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Reetha is a versatile ayurvedic herb used in shampoos. Reetha is scalp friendly and contains a good source of Vitamin A, K, E and D which provides nutrition to the hair making them smooth and silky. Pixabay

Obtaining healthy tresses may not always require a salon treatment. With a few ayurvedic remedies, your hair can regain shine and health.

“A number of factors can affect hair health. It can be lifestyle choices, poor health conditions, eating an excess of junk food, and pollution which can leave them dry and lifeless,” Mohamad Yusuf N Shaikh, Founder of Kudrati Ayurved told IANSlife.


He suggests these tips for healthy hair.

Eat more protein: Amla is a top natural immunity booster and can give your hair strength and luster. The surplus of Vitamin C helps halt premature graying. It contains high amounts of iron that improves blood circulation around the scalp and stimulates hair growth. It provides relief to itchy scalp by reducing dandruff.

Proper oiling with Bhringraj: A time-tested natural hair ingredient, Bhringraj, helps keep your hair shining and promotes growth.

Antioxidants with Shikakai: Shikakai has fantastic hair-cleansing properties and is used as a natural alternative to shampoo. Shikakai is rich in vitamins A, K C and D which keeps hair healthy.

Scalp friendly Reetha: Reetha is a versatile ayurvedic herb used in shampoos. Reetha is scalp friendly and contains a good source of Vitamin A, K, E and D which provides nutrition to the hair making them smooth and silky.

ALSO READ: Eating Food With Hands Can Make You Enjoy it More, Reveals Study

Hair Strengthener Coconut: Coconut Oil stimulates hair growth. It contributes to hair length by preventing hair breakage and split-ends. It is a hair essential which can make your hair look perfect. (IANS)


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NASA's Chandra X-ray Observatory has for the first time spotted signs of a planet transiting a star outside of the Milky Way galaxy, opening up a new avenue to search for exoplanets at greater distances than ever before.

The possible exoplanet -- or planets outside of our Solar System -- candidate is located in the spiral galaxy Messier 51 (M51), also called the Whirlpool Galaxy because of its distinctive profile, NASA said in a statement.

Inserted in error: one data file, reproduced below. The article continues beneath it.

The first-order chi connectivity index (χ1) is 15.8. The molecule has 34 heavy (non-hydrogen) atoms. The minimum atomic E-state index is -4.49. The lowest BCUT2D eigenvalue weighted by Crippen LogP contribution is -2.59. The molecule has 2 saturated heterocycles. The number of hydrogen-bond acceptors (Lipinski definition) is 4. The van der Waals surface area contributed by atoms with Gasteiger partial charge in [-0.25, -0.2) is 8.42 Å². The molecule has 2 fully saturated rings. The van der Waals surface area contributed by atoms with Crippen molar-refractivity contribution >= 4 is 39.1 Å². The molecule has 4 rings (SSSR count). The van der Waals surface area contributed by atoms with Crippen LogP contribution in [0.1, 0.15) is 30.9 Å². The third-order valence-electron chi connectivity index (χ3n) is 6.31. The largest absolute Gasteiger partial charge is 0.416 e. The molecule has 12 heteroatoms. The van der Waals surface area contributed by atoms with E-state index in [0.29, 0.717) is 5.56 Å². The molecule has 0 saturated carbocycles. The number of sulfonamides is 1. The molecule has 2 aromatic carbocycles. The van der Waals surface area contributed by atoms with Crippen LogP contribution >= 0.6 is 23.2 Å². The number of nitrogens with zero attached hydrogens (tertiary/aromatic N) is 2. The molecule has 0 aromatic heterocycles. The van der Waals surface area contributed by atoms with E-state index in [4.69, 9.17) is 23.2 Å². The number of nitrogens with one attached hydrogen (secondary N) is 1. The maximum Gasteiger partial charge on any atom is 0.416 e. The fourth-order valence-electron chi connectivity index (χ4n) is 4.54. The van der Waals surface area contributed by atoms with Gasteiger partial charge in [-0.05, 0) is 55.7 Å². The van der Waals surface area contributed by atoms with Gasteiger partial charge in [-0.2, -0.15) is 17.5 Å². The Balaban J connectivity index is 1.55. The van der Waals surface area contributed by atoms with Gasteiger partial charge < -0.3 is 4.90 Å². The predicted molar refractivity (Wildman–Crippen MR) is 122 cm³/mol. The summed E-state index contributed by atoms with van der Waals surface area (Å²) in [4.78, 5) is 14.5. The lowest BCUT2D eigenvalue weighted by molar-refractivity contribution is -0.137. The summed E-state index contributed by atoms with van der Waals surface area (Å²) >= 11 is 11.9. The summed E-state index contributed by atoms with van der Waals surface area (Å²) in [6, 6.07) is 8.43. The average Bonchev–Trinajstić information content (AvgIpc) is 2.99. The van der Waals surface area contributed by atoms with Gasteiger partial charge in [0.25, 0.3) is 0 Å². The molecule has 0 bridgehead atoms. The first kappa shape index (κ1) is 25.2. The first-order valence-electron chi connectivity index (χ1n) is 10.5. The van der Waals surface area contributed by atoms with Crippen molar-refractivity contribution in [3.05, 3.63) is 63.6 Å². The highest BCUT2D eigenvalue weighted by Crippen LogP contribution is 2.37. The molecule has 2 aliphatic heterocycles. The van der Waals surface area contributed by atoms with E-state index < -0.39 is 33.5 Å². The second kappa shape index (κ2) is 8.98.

Astronomers have, so far, found all other known exoplanets and exoplanet candidates in the Milky Way galaxy, almost all of them less than about 3,000 light-years from Earth.

An exoplanet in M51 would be about 28 million light-years away, meaning it would be thousands of times farther away than those in the Milky Way, NASA said.

"We are trying to open up a whole new arena for finding other worlds by searching for planet candidates at X-ray wavelengths, a strategy that makes it possible to discover them in other galaxies," said Rosanne Di Stefano of the Center for Astrophysics at Harvard and Smithsonian (CfA) in Cambridge, Massachusetts, who led the study.

The findings are published in the journal Nature Astronomy.

The exoplanet candidate was spotted in a binary system called M51-ULS-1, located in M51. This binary system contains a black hole or neutron star orbiting a companion star with a mass about 20 times that of the Sun. The X-ray transit they found using Chandra data lasted about three hours, during which the X-ray emission decreased to zero.

Based on this and other information, the team estimates the exoplanet candidate in M51-ULS-1 would be roughly the size of Saturn and orbit the neutron star or black hole at about twice the distance of Saturn from the Sun.

The team looked for X-ray transits in three galaxies beyond the Milky Way galaxy, using both Chandra and the European Space Agency's XMM-Newton. Their search covered 55 systems in M51, 64 systems in Messier 101 (the "Pinwheel" galaxy), and 119 systems in Messier 104 (the "Sombrero" galaxy).

However, more data would be needed to verify the interpretation as an extragalactic exoplanet. One challenge is that the planet candidate's large orbit means it would not cross in front of its binary partner again for about 70 years, thwarting any attempts for a confirming observation for decades, NASA said.

Named in honor of the late Indian-American Nobel laureate, Subrahmanyan Chandrasekhar, the Chandra X-ray Observatory is the world's most powerful X-ray telescope. It has eight times greater resolution and is able to detect sources more than 20-times fainter than any previous X-ray telescope.

Known to the world as Chandra (which means "moon" or "luminous" in Sanskrit), Chandrasekhar was widely regarded as one of the foremost astrophysicists of the twentieth century. (IANS/JB)


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